The Women’s History Milwaukee initiative will highlight seven iconic local figures in history—one each day over the course of a week. During this informational campaign, photos and facts about the women of Milwaukee’s history will be featured on this page, and these same informational vignettes will also run regularly during City Channel programming.
Paula Pérez Monroy
Paula Pérez Monroy arrived in Milwaukee from Mexico on March 21, 2001, married and with two sons. With dreams of one day having their own business, Paula and her husband started working in Mexican restaurants, handling jobs inside the kitchen and in the dining areas. A few years ago they started with a food truck, and later a friend told them about renting a place to start their own restaurant. “Thank God we were given the opportunity,” she said, and together the family opened their first restaurant in 2019, called Restaurante Y Taqueria La Esperanza, 2028 W Mitchell St.
Paula Pérez Monroy llegó a Milwaukee de México el 21 de marzo de 2001, casada y con dos hijos. Con el sueño de algún día tener su propio negocio, Paula y su esposo empezaron a trabajar en restaurantes mexicanos, en trabajos tanto en la cocina como en el área de comedor. Algunos años atrás empezaron con un camión de comida, y luego un amigo les platicó sobre alquiler un lugar para abrir su propio restaurante. “Gracias a Dios que se nos dio la oportunidad,” dijo ella, y juntos la familia abrió su primer restaurante en 2019, que se llama Restaurante Y Taquería La Esperanza, 2028 oeste de la calle Mitchell.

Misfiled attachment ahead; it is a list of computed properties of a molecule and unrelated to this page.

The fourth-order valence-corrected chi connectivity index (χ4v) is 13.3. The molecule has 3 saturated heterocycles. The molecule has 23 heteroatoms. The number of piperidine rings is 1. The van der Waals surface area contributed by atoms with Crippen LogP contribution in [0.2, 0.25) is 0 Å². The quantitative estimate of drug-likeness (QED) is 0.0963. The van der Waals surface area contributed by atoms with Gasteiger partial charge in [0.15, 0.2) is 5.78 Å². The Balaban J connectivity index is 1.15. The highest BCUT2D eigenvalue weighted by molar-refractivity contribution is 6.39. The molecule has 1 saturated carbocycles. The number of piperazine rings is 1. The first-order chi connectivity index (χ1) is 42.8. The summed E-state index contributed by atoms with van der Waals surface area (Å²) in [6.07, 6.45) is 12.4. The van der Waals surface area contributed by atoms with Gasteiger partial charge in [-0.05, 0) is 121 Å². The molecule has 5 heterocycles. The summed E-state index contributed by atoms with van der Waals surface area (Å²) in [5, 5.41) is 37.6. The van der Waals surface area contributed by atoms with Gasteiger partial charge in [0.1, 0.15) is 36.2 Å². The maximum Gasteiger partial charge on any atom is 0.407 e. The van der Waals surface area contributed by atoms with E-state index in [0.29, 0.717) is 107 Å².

Kelsey Kaufmann is the owner and operator of the Cactus Club, a performance space located at 2496 S. Wentworth Ave. Kelsey purchased the Cactus Club in 2020, after working there for nearly a decade. Since then, Kelsey has steered the business through the COVID-19 pandemic while simultaneously transforming the club from a niche music venue into an inclusive community space welcoming of all people and artistic mediums. In 2022, Kelsey championed efforts to allocate city funds toward making much-needed updates to buildings that predated the Americans with Disabilities Act, making countless Milwaukee locations more accessible to the public. Kelsey embodies the intersection between advocacy and the arts.
Janette Herrera is a lifelong Milwaukee educator, author, activist, and community organizer. She spent 10 years teaching in Milwaukee Public Schools and 28 years at Holy Redeemer Christian Academy where she developed an inclusive curriculum reflecting African American Studies. Janette is a member of several advocacy groups including the NAACP, the Association for the Study of Classical African Civilizations, the National Action Network, Operation PUSH (People United to Serve Humanity), and the National Coalition of Blacks for Reparations in America Now, of which she is the chair. According to Janette, “If we address what’s in front of us, we won’t fail with what God has called us to do.”